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Tennessee | United States


Banded Wollybear Caterpillar Moth


Moth



Entry Last Edited: 09/03/2022 | Content ©www.BugsOfTennessee.com

LEPIDOPTERA
Order Lepidoptera encompasses both Butterflies and Moths with around 12,000 species found across North America. Interestingly, Moths make up the greater number of the two with fewer than 1,000 being Butterfly species. The Butterfly-like 'Skipper' is also part of the group but noted for their shorter, stockier bodies. Butterflies and Moths are a very common sight throughout the state of Tennessee throughout the summer months, Butterflies found during the day and Moths more likely to be encountered during the evening / night time hours.


Common Name: "Banded Wollybear Caterpillar Moth"
Other Names: "Isabella Tiger Moth"
Scientific Name: Pyrrharctia isabella

TAXONOMIC BREAKDOWN:
The Taxonomic Breakdown is the scientific way to categorize a partocular insect species from its largest group (Animalia) to its smallest (variable). The Genus and Species categorizations taken together make up the species' scientific name shown above, in this case Pyrrharctia isabella.

Kingdom: Animalia
 Phylum: Arthropoda
  Class: Insecta
   Order: Lepidoptera
    Family: Erebidae
     Genus: Pyrrharctia
      Species: isabella


Antenna insect icon
Antenna: Antenna are noticeably apparent on this insect.
Nocturnal insect icon
Nocturnal: Most likely to be spotted during night time hours.
Outdoor insect icon
Outdoors: Typically found across the great outdoors.
Six-Legged insect icon
Six-Legged: Six legs are common to this insect.
Winged insect icon
Winged: Has wings to hop or fly over distance.


The Banded Wollybear Caterpillar Moth is also known by these other names:

Isabella Tiger Moth

The Banded Wollybear Caterpillar Moth has been identified by site users by the following descriptors:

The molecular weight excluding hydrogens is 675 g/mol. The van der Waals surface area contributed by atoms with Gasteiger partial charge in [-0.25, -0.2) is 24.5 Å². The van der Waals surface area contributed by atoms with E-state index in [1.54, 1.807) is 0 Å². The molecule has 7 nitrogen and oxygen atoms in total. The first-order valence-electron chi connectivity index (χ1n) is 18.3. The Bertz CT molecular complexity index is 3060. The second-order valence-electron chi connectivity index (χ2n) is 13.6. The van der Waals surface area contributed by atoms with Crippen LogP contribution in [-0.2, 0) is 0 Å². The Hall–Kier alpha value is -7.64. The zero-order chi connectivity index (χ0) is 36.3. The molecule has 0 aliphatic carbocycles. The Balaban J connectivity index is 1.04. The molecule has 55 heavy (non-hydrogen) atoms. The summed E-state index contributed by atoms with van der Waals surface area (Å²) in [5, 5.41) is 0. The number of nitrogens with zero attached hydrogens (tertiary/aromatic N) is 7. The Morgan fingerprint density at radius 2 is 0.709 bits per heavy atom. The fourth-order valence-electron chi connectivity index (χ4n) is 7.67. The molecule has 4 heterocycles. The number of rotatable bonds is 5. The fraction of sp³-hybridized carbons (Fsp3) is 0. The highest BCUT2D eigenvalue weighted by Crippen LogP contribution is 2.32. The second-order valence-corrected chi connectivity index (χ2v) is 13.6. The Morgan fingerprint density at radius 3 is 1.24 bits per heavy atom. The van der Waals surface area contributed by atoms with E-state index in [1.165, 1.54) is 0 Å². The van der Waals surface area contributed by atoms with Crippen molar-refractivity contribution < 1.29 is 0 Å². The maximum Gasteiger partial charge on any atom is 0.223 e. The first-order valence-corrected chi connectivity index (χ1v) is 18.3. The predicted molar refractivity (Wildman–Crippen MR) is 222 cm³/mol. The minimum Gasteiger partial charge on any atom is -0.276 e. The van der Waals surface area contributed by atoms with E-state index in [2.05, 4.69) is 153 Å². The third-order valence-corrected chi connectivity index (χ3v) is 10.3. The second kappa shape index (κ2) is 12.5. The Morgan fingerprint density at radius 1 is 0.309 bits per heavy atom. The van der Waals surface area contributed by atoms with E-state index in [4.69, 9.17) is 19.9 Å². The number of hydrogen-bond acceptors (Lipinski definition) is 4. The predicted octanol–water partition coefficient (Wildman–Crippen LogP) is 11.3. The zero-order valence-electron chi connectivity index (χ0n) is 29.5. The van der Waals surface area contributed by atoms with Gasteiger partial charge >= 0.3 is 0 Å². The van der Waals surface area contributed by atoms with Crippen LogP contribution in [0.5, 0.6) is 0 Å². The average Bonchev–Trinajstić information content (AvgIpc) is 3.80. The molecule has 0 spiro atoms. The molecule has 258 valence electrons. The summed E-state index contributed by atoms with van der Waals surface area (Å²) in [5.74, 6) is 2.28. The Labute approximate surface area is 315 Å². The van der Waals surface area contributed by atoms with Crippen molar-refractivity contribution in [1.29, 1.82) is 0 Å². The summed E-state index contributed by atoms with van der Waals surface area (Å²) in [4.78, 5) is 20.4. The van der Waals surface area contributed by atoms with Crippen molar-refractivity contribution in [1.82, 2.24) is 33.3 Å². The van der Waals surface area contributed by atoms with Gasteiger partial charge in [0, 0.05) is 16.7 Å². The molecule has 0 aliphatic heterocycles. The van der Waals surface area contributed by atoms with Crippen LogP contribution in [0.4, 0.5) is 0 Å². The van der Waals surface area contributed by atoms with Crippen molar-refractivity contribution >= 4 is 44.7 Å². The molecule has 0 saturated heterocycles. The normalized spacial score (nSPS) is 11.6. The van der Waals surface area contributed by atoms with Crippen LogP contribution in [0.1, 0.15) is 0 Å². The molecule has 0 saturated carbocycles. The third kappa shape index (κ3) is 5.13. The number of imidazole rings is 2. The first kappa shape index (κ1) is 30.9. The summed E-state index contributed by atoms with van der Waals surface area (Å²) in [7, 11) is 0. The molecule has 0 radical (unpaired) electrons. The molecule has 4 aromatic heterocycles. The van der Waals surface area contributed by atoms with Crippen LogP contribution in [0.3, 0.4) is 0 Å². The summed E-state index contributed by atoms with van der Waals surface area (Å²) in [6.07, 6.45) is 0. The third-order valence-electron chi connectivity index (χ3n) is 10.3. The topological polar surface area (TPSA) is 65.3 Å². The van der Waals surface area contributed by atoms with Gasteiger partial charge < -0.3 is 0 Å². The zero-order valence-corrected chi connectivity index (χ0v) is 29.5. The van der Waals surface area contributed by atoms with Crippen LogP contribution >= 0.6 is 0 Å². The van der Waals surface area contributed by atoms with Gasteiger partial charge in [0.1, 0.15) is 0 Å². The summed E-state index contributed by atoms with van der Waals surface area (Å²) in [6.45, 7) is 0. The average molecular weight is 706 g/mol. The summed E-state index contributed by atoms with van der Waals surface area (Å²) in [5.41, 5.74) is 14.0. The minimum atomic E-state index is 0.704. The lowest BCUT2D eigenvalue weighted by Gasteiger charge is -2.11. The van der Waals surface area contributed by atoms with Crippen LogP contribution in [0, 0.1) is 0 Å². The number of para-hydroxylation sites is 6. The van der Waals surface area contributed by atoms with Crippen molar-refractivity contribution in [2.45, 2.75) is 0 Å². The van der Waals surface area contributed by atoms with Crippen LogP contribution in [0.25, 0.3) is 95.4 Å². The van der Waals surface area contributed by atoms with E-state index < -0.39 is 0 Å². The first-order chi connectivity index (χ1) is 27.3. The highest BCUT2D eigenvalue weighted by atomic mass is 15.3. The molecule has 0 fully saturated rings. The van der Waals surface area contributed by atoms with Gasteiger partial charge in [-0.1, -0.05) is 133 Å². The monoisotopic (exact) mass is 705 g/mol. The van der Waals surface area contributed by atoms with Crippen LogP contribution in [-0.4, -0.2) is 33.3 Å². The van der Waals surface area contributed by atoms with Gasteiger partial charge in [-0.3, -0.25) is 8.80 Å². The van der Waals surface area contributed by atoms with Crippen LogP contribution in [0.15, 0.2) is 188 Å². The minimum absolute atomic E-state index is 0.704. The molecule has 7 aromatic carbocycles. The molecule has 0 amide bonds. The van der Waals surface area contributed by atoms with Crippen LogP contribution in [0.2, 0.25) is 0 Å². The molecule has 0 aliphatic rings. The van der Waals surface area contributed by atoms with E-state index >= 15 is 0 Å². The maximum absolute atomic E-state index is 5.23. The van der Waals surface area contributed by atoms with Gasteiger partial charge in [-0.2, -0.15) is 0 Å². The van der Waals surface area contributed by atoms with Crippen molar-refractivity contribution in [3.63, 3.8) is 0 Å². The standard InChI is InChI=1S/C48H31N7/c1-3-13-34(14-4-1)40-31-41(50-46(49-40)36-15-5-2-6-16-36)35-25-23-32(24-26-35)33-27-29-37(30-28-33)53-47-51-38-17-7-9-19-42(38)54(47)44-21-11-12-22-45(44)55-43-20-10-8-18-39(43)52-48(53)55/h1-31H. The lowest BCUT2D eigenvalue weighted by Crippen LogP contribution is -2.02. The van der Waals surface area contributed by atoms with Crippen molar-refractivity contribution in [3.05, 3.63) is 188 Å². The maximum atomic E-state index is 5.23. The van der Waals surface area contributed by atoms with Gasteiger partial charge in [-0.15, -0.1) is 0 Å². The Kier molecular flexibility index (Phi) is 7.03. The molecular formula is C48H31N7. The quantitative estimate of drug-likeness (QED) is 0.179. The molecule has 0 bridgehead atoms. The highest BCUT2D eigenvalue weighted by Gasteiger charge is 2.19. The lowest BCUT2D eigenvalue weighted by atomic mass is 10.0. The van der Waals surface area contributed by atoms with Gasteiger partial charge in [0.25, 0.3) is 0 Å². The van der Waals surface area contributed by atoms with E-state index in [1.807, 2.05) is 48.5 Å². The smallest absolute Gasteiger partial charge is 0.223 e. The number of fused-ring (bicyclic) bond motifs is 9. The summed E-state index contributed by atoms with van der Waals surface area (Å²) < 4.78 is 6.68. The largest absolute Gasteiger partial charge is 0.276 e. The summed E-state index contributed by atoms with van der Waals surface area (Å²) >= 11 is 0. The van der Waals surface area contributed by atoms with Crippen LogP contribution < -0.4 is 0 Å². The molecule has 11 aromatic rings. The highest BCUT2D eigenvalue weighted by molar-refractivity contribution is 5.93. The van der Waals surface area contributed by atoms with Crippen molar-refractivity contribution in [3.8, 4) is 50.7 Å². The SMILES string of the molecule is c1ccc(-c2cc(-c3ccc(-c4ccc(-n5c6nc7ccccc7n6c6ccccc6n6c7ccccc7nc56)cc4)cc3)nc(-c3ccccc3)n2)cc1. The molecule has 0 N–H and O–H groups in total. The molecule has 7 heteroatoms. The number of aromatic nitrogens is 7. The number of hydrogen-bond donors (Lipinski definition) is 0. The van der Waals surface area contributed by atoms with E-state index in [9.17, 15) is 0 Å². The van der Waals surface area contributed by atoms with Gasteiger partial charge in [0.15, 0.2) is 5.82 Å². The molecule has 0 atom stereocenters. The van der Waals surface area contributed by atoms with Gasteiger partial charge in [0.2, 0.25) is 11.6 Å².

large    outdoors    flying    flight    winged    wings    hairy    fuzzy    six-legged    yellow    gray    grey    black    beige    tan    antenna


The general likelihood of encountering this insect based on a given month of the year in the state of Tennessee. Generally, the best sighting months are June through August with peak occurring in July.

JAN
FEB
MAR
APR
MAY
JUN
JUL
AUG
SEP
OCT
NOV
DEC
Below is a representation of the 'smallest-small' and 'largest-large' sizes commonly associated with the Banded Wollybear Caterpillar Moth. Due to monitor differences, sizes may not be exact on your particular screen. Conversions to millimeters are provided for convenience.

Lowest-Low:
1.57 inches
(40 mm)
Highest-High:
1.97 inches
(50 mm)


Below you will find the colors most commonly associated with the Banded Wollybear Caterpillar Moth. Both Primary and Secondary colors are represented in the showcase. Due to monitor differences, colors may not be exact representations.

YELLOW
TAN
GRAY
BLACK


The Banded Wollybear Caterpillar Moth can be found in the following Tennessee counties:

Anderson; Bedford; Benton; Bledsoe; Blount; Bradley; Campbell; Cannon; Carroll; Carter; Cheatham; Chester; Claiborne; Clay; Cocke; Coffee; Crockett; Cumberland; Davidson; De Kalb; Decatur; Dickson; Dyer; Fayette; Fentress; Franklin; Gibson; Giles; Grainger; Greene; Grundy; Hamblen; Hamilton; Hancock; Hardeman; Hardin; Hawkins; Haywood; Henderson; Henry; Hickman; Houston; Humphreys; Jackson; Jefferson; Johnson; Knox; Lake; Lauderdale; Lawrence; Lewis; Lincoln; Loudon; Macon; Madison; Marion; Marshall; Maury; McMinn; McNairy; Meigs; Monroe; Montgomery; Moore; Morgan; Obion; Overton; Perry; Pickett; Polk; Putnam; Rhea; Roane; Robertson; Rutherford; Scott; Sequatchie; Sevier; Shelby; Smith; Stewart; Sullivan; Sumner; Tipton; Trousdale; Unicoi; Union; Van Buren; Warren; Washington; Wayne; Weakley; White; Williamson; Wilson.


Images of the Banded Wollybear Caterpillar Moth (1)
1 of 1
Image of an adult Banded Wollybear Caterpillar Moth at rest on the ground.; Credit: Alex B. of Kentucky.
This image is original to www.InsectIdentification.org; Used with Permission.


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